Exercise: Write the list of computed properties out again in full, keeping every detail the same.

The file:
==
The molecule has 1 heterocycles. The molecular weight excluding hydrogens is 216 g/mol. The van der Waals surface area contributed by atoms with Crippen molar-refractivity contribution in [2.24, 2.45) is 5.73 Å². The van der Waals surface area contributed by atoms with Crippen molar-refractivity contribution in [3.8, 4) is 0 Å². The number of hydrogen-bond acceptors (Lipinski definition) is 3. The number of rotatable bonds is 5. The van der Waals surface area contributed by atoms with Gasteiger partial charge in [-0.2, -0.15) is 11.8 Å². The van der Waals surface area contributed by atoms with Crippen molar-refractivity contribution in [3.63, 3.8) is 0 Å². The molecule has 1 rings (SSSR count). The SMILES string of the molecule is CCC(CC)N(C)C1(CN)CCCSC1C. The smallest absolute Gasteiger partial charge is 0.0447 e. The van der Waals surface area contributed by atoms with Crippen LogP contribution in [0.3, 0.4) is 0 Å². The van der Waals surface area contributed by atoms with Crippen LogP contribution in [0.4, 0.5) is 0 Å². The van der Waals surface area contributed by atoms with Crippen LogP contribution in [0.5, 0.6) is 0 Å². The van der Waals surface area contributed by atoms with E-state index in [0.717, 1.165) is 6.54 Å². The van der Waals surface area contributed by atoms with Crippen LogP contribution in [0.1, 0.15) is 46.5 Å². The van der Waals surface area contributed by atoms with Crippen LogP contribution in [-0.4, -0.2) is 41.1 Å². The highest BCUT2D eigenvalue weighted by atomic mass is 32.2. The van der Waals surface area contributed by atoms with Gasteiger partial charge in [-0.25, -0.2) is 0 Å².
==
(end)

The molecule has 1 heterocycles. The molecular weight excluding hydrogens is 216 g/mol. The van der Waals surface area contributed by atoms with Crippen molar-refractivity contribution in [2.24, 2.45) is 5.73 Å². The van der Waals surface area contributed by atoms with Crippen molar-refractivity contribution in [3.8, 4) is 0 Å². The number of hydrogen-bond acceptors (Lipinski definition) is 3. The number of rotatable bonds is 5. The van der Waals surface area contributed by atoms with Gasteiger partial charge in [-0.2, -0.15) is 11.8 Å². The van der Waals surface area contributed by atoms with Crippen molar-refractivity contribution in [3.63, 3.8) is 0 Å². The molecule has 1 rings (SSSR count). The SMILES string of the molecule is CCC(CC)N(C)C1(CN)CCCSC1C. The smallest absolute Gasteiger partial charge is 0.0447 e. The van der Waals surface area contributed by atoms with Crippen LogP contribution in [0.3, 0.4) is 0 Å². The van der Waals surface area contributed by atoms with Crippen LogP contribution in [0.4, 0.5) is 0 Å². The van der Waals surface area contributed by atoms with Crippen LogP contribution in [0.5, 0.6) is 0 Å². The van der Waals surface area contributed by atoms with E-state index in [0.717, 1.165) is 6.54 Å². The van der Waals surface area contributed by atoms with Crippen LogP contribution in [0.1, 0.15) is 46.5 Å². The van der Waals surface area contributed by atoms with Crippen LogP contribution in [-0.4, -0.2) is 41.1 Å². The highest BCUT2D eigenvalue weighted by atomic mass is 32.2. The van der Waals surface area contributed by atoms with Gasteiger partial charge in [-0.25, -0.2) is 0 Å².